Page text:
There was a report in the paper this week about another couple who are facing the death of their child, a baby aged just eight months. The baby has an extremely rare genetic condition as a result of which he is both blind and deaf and he is being kept alive by a ventilator. The hospital applied to the court for permission to discontinue treatment, against the parents' wishes. They, the parents, have raised a vast sum of money - £1.2 million - to pay for treatment in the USA.
I have my view on the court's judgement but that is wholly beside the point of this post. My concern here is that £1.2 million.
There appears to be an increasing number of cases where people - parents, other family, friends - appeal to the public at large for funds to pay for drugs or treatment not available on the National Health Service. This is, of course, in addition to the on-going charity appeals for cancer research, the lifeboat service, over-worked Spanish donkeys, dancing bears in India and many others of variable worthiness. Most of these one-off appeals to attract generous donations. But my cynicism, scepticism or downright stinginess immediately jump into action. Even without questioning the genuineness or otherwise of the appeal, there are things I want to know. Things like:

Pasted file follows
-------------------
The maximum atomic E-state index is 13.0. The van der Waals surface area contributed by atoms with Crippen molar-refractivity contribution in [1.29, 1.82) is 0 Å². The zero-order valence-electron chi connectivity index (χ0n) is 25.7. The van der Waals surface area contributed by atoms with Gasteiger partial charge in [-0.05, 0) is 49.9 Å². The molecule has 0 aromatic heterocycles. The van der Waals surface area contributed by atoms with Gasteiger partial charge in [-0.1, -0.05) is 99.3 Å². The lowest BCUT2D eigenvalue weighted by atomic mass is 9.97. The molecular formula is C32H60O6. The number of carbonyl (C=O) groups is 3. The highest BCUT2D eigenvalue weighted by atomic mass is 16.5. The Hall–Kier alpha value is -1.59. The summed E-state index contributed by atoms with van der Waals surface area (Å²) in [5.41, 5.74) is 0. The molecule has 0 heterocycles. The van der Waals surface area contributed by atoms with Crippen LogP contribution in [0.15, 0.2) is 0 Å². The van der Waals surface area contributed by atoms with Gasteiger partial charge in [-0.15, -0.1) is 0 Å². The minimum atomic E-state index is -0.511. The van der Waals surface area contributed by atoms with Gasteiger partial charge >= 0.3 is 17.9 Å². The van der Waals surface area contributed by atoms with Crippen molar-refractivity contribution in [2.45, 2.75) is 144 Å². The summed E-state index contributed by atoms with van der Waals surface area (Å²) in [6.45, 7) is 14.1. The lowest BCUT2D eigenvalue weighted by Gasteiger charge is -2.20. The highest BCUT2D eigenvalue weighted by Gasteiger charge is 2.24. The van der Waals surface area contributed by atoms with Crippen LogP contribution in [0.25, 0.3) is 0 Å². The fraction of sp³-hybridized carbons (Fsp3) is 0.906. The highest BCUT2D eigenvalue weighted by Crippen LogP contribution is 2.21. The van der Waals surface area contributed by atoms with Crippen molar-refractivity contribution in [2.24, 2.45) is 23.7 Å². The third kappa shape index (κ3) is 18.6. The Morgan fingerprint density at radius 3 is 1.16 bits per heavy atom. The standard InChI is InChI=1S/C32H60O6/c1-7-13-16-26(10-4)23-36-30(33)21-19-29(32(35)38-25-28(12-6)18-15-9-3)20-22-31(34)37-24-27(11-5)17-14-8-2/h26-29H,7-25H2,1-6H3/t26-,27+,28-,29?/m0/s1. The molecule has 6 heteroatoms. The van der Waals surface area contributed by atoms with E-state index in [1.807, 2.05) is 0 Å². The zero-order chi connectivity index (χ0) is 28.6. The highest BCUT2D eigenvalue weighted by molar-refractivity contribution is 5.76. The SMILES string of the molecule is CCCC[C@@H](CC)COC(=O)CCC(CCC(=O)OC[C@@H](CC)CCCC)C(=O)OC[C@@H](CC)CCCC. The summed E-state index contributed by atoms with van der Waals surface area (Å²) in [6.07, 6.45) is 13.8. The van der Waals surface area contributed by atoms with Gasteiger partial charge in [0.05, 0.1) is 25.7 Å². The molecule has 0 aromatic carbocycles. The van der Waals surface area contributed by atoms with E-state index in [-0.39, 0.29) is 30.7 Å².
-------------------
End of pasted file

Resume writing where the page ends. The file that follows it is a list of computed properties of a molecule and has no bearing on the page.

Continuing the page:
- Can I trust the person collecting the money to deal with it properly without dipping into the fund?
- What will happen to the money collected if the target is not reached?
- What will happen to the money if the patient dies before the money is spent?
- What will be done with the surplus if more is donated than is needed?
Those questions are left unanswered too often for me to donate to any such appeal.